Some participants in the conversation about changing scientific norms have recommended that researchers articulate detailed, formalized theories from the outset. Also, leading psychology journals have historically prioritized research that conveys at least the appearance of a satisfying theoretical conclusion. We argue that simply demonstrating social phenomena is a vital component of the theory-generation process itself, and that it is counterproductive to require authors to derive all predictions from established theoretical frameworks. Our point goes beyond calling for descriptive and exploratory research: much can be learned by carrying out carefully formulated confirmatory tests of a phenomenon before claiming to know its relationship with past or future theories. The heart of science is the practice of subjecting ideas to systematic, transparent tests, regardless of whether those ideas stem from broad, thoroughly articulated theories or provisional reasoning about phenomena. Publication standards that require definitive theoretical or practical conclusions incentivize hasty ones. We need researchers playing the long game, so we need outlets for research that has not fully established what is going on and why. This special issue aimed to provide such an outlet.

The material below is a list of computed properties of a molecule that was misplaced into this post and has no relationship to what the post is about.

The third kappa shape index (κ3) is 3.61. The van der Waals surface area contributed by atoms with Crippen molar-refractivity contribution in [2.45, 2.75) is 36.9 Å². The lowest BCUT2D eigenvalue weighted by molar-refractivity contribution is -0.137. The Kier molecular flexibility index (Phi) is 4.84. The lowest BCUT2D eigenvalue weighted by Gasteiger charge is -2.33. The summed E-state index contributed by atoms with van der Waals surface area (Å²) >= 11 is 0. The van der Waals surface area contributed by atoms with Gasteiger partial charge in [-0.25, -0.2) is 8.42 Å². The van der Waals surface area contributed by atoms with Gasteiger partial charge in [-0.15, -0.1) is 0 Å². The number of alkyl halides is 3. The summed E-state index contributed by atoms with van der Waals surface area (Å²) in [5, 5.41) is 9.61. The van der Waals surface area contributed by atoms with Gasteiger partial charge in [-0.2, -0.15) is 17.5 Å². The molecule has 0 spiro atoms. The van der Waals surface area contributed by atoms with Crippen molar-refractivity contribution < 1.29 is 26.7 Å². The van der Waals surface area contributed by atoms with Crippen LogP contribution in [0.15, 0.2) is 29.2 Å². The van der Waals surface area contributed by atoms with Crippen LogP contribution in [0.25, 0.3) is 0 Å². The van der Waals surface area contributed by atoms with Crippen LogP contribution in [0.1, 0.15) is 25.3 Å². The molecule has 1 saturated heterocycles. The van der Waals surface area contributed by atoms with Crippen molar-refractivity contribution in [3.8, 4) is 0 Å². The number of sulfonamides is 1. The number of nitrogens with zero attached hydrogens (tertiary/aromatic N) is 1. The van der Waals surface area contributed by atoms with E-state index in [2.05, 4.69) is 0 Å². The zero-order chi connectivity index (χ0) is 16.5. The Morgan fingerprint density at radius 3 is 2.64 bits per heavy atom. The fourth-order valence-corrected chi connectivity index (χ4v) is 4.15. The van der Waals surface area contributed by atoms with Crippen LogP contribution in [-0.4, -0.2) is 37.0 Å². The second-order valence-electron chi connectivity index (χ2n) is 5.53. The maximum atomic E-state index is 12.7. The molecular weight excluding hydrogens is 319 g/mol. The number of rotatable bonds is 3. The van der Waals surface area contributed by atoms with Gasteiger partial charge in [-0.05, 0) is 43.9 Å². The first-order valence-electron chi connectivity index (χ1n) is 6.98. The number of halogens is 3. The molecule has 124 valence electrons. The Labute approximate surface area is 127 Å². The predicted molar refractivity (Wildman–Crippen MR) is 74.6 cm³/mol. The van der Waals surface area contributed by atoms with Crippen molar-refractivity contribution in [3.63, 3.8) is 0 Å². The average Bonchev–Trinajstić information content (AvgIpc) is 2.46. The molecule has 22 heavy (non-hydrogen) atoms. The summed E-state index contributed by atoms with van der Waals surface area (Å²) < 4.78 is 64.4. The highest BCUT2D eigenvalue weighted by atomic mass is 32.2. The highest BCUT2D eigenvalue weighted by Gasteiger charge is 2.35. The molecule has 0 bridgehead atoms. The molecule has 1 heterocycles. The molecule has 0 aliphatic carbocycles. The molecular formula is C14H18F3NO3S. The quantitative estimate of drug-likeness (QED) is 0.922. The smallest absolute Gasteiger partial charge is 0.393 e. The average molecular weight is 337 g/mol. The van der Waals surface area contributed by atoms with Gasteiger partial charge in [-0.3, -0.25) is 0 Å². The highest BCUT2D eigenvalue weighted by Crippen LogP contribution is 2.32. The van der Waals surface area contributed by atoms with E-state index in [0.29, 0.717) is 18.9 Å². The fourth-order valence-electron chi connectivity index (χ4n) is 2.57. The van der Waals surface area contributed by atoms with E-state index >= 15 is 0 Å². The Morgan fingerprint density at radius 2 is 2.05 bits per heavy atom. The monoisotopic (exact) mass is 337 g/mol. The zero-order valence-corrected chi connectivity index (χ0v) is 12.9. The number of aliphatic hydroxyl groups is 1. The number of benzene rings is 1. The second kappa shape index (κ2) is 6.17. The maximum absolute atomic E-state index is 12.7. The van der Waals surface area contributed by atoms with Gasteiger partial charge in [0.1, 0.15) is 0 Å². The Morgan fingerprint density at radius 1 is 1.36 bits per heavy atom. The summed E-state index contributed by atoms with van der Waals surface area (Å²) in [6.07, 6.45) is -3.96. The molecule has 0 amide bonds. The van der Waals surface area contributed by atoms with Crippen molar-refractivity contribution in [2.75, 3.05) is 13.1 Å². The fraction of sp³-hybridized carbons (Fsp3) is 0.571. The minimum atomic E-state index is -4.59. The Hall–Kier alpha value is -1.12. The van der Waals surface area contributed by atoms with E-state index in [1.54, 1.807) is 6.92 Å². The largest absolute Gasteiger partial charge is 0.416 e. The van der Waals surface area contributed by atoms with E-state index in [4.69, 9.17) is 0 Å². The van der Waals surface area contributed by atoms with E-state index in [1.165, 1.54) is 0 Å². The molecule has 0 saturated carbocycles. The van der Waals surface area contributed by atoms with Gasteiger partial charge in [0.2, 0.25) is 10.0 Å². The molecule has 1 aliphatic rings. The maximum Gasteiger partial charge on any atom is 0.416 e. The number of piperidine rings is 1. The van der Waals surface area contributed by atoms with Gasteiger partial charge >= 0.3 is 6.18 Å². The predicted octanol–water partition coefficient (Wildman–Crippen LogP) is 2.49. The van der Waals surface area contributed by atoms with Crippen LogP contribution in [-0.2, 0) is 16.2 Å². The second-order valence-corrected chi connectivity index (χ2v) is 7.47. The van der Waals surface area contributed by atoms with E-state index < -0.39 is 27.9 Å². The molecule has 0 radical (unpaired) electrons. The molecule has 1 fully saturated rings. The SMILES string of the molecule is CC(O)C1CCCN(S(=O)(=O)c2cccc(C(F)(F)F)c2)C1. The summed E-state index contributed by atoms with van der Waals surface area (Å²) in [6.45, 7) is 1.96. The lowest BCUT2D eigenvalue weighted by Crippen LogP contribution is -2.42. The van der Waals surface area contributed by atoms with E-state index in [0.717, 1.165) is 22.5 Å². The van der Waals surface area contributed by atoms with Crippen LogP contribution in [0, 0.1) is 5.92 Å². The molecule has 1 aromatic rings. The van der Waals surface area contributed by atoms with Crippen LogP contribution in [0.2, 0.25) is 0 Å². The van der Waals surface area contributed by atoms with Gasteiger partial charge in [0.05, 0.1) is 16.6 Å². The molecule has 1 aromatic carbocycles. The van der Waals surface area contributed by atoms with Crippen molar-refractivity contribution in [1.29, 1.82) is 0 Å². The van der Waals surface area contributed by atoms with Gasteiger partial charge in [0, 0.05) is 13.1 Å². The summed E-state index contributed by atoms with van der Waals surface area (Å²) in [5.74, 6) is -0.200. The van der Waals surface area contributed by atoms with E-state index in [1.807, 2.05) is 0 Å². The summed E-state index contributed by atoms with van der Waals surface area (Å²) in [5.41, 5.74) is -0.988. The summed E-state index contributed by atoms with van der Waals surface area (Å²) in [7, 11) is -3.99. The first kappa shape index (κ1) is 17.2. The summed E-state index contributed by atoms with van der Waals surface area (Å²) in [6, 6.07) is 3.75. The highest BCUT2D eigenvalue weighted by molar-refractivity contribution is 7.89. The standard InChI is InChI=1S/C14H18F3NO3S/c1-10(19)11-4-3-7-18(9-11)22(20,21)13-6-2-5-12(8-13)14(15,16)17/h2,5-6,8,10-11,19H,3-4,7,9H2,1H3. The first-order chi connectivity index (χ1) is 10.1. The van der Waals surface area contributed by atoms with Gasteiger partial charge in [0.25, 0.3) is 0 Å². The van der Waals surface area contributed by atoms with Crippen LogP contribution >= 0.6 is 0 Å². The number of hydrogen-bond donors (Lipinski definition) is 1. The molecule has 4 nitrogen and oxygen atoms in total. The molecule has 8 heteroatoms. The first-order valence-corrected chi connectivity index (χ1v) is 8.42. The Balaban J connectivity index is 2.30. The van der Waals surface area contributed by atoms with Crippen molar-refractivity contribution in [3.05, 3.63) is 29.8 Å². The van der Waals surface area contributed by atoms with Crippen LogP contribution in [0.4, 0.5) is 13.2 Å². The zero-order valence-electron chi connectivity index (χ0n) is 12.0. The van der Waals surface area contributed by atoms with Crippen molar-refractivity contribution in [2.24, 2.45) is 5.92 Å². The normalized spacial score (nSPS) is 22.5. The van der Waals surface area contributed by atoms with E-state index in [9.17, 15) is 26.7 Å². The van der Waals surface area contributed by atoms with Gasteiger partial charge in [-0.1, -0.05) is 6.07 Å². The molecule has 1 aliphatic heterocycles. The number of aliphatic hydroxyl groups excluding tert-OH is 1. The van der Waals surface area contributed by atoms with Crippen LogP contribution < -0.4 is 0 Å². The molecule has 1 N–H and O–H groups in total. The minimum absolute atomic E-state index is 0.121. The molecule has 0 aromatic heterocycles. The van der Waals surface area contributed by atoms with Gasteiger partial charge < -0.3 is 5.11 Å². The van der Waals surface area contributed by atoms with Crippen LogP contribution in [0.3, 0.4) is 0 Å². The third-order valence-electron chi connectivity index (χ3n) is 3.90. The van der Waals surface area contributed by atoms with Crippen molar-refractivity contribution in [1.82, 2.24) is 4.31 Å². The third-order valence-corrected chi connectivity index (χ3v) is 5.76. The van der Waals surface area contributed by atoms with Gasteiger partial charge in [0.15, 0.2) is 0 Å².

ASJC Scopus subject areas
- Social Psychology